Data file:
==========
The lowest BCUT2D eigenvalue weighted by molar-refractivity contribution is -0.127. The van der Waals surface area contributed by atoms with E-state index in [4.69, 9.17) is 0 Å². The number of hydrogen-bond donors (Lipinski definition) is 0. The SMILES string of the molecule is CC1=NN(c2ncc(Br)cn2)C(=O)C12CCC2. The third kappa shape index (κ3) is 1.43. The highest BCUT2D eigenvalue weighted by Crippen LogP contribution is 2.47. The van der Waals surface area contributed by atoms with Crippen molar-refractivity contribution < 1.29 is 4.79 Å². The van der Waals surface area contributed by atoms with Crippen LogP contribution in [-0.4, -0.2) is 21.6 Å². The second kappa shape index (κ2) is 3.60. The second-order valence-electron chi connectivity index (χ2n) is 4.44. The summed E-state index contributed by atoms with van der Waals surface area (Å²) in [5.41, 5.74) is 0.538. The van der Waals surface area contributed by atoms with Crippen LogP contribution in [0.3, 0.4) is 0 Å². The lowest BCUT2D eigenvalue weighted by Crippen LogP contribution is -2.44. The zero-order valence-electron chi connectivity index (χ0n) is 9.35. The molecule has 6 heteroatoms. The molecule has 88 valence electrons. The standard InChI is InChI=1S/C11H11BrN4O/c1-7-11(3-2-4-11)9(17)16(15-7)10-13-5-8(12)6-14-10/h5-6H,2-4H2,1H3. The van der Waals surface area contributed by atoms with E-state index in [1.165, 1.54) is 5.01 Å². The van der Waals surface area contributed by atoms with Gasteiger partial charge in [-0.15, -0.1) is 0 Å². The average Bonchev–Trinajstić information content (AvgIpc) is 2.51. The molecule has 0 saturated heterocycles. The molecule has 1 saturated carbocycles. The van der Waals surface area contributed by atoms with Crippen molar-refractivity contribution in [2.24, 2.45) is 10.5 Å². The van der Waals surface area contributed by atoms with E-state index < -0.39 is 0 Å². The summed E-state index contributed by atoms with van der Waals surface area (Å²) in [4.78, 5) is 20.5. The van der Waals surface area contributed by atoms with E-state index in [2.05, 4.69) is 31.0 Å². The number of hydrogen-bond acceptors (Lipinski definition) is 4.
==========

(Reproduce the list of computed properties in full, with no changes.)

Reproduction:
The lowest BCUT2D eigenvalue weighted by molar-refractivity contribution is -0.127. The van der Waals surface area contributed by atoms with E-state index in [4.69, 9.17) is 0 Å². The number of hydrogen-bond donors (Lipinski definition) is 0. The SMILES string of the molecule is CC1=NN(c2ncc(Br)cn2)C(=O)C12CCC2. The third kappa shape index (κ3) is 1.43. The highest BCUT2D eigenvalue weighted by Crippen LogP contribution is 2.47. The van der Waals surface area contributed by atoms with Crippen molar-refractivity contribution < 1.29 is 4.79 Å². The van der Waals surface area contributed by atoms with Crippen LogP contribution in [-0.4, -0.2) is 21.6 Å². The second kappa shape index (κ2) is 3.60. The second-order valence-electron chi connectivity index (χ2n) is 4.44. The summed E-state index contributed by atoms with van der Waals surface area (Å²) in [5.41, 5.74) is 0.538. The van der Waals surface area contributed by atoms with Crippen LogP contribution in [0.3, 0.4) is 0 Å². The lowest BCUT2D eigenvalue weighted by Crippen LogP contribution is -2.44. The zero-order valence-electron chi connectivity index (χ0n) is 9.35. The molecule has 6 heteroatoms. The molecule has 88 valence electrons. The standard InChI is InChI=1S/C11H11BrN4O/c1-7-11(3-2-4-11)9(17)16(15-7)10-13-5-8(12)6-14-10/h5-6H,2-4H2,1H3. The van der Waals surface area contributed by atoms with E-state index in [1.165, 1.54) is 5.01 Å². The van der Waals surface area contributed by atoms with Gasteiger partial charge in [-0.15, -0.1) is 0 Å². The average Bonchev–Trinajstić information content (AvgIpc) is 2.51. The molecule has 0 saturated heterocycles. The molecule has 1 saturated carbocycles. The van der Waals surface area contributed by atoms with Crippen molar-refractivity contribution in [2.24, 2.45) is 10.5 Å². The van der Waals surface area contributed by atoms with E-state index < -0.39 is 0 Å². The summed E-state index contributed by atoms with van der Waals surface area (Å²) in [4.78, 5) is 20.5. The van der Waals surface area contributed by atoms with E-state index in [2.05, 4.69) is 31.0 Å². The number of hydrogen-bond acceptors (Lipinski definition) is 4.